The claim to fame for the SteelSeries Qck mousepads is the combination of high quality cloth material, a textured surface, a non-slip rubber base, a larger than average surface area, and high quality gaming artwork. As such, the ‘high quality’ cloth material upon which the mousepad is based has been subsequently textured in a way which promotes accurate and consistent tracking of the mouse, whether it be optical or laser. I have found that the mousepad does in fact allow for this function with no apparent hiccups in tracking and/or responsiveness. This holds true regardless of the mouse’s location on the mousepad. Furthermore, concerning the smooth and accurate tracking of the mouse across the entirety of the mousepad, this SteelSeries Qck mousepad boasts a significantly increased surface area, 12 1/2” long by 10 1/2” wide, versus that of the average mousepad of 8” to 10” long by 7” to 8” wide, wherein you can use the mouse across a larger area without having to pick it up, such as in those cases where the mouse is falling off the edge of the mousepad, and move it back to a more accessible location on the mousepad. Concerning the constant movement of the mouse back and forth across the mousepad, as it often occurs when playing games such as DOTA 2 or Diablo III, the non-slip rubber base prevents the mousepad from moving due to hand pressure and/or mouse movement. Finally, what is most likely the best quality about these mousepads is the gaming artwork printed onto the surface of the mousepad. Over the last year, SteelSeries has released mousepads featuring artwork from DOTA 2, Diablo III, Starcraft II: Wings of Liberty, and Starcraft II: Heart of the Swarm, to name a few. There are very popular mousepads for Starcraft II, such as one featuring Kerrigan and Zeratul, and another piece from World of Warcraft, featuring a Worgen.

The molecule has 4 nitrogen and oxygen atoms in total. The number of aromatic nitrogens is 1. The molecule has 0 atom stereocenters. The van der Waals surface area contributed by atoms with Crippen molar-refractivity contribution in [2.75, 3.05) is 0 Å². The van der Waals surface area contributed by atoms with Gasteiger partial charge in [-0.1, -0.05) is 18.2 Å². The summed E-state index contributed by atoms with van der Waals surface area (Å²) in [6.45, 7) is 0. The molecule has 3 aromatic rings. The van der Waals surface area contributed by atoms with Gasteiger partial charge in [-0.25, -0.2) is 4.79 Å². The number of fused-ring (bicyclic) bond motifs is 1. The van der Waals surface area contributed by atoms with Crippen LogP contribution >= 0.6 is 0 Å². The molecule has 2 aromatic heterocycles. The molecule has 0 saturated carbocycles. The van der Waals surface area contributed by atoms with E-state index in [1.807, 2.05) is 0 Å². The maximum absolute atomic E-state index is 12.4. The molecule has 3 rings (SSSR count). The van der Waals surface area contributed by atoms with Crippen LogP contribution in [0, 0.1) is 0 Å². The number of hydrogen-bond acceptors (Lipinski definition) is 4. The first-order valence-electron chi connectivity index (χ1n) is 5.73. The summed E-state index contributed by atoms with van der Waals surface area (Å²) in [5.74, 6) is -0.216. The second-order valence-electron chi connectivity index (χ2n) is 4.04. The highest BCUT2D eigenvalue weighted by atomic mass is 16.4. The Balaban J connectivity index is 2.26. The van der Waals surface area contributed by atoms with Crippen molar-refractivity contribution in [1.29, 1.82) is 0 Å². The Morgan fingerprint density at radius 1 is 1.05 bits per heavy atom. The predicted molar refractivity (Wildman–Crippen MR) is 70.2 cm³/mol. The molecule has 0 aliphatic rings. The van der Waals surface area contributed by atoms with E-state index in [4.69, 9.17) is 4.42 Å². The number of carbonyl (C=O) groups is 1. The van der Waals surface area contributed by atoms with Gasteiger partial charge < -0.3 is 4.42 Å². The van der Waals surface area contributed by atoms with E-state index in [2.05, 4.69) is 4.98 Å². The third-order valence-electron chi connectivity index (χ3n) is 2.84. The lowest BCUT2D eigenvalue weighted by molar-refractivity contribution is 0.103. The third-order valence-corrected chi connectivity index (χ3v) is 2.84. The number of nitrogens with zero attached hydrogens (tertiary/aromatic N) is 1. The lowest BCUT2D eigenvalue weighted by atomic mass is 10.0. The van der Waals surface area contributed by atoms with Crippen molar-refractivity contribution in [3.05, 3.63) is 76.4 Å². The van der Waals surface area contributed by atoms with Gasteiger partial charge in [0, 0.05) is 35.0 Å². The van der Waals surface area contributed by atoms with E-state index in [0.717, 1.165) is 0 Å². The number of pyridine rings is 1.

As an alternative to purchasing a pre-designed mousepad, I also recommend designing your own. Personally, I have, so far, designed two mousepads through ArtsCow at Upon signing up for an account on ArtsCow’s website, and at random intervals throughout the year and/or during special events, you will receive credit for the creation of custom mousepads which are otherwise a $5.99 value. As a note, these deals may or may not include free shipping, although the $4.99 for shipping is more than worth the price of a decent quality mousepad with your own custom picture on the surface. Of course, if you’re paying attention to the deals, ArtsCow does occasionally offer a fantastic $1 deal which covers both the mousepad and shipping (which I haven’t caught yet unfortunately).